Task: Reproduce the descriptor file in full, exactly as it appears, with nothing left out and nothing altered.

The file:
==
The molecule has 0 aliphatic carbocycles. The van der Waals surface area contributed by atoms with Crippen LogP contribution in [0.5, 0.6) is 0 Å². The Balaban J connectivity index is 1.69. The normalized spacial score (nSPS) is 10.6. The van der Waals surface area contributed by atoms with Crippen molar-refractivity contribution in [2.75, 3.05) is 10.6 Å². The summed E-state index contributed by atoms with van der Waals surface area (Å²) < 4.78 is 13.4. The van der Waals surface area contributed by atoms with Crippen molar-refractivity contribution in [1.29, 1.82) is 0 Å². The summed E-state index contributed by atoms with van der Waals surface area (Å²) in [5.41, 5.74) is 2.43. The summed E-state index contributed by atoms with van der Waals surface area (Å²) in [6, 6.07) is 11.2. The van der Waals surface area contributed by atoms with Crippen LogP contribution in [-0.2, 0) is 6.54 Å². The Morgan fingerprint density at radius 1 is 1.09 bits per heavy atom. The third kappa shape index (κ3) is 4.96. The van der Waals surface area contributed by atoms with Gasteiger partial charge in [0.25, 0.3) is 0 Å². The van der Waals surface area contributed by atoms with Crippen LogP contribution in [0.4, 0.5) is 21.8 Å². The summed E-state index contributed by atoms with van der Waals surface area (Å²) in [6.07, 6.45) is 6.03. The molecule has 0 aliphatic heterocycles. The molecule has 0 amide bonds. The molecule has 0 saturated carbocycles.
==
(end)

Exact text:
The molecule has 0 aliphatic carbocycles. The van der Waals surface area contributed by atoms with Crippen LogP contribution in [0.5, 0.6) is 0 Å². The Balaban J connectivity index is 1.69. The normalized spacial score (nSPS) is 10.6. The van der Waals surface area contributed by atoms with Crippen molar-refractivity contribution in [2.75, 3.05) is 10.6 Å². The summed E-state index contributed by atoms with van der Waals surface area (Å²) < 4.78 is 13.4. The van der Waals surface area contributed by atoms with Crippen molar-refractivity contribution in [1.29, 1.82) is 0 Å². The summed E-state index contributed by atoms with van der Waals surface area (Å²) in [5.41, 5.74) is 2.43. The summed E-state index contributed by atoms with van der Waals surface area (Å²) in [6, 6.07) is 11.2. The van der Waals surface area contributed by atoms with Crippen LogP contribution in [-0.2, 0) is 6.54 Å². The Morgan fingerprint density at radius 1 is 1.09 bits per heavy atom. The third kappa shape index (κ3) is 4.96. The van der Waals surface area contributed by atoms with Gasteiger partial charge in [0.25, 0.3) is 0 Å². The van der Waals surface area contributed by atoms with Crippen LogP contribution in [0.4, 0.5) is 21.8 Å². The summed E-state index contributed by atoms with van der Waals surface area (Å²) in [6.07, 6.45) is 6.03. The molecule has 0 aliphatic heterocycles. The molecule has 0 amide bonds. The molecule has 0 saturated carbocycles.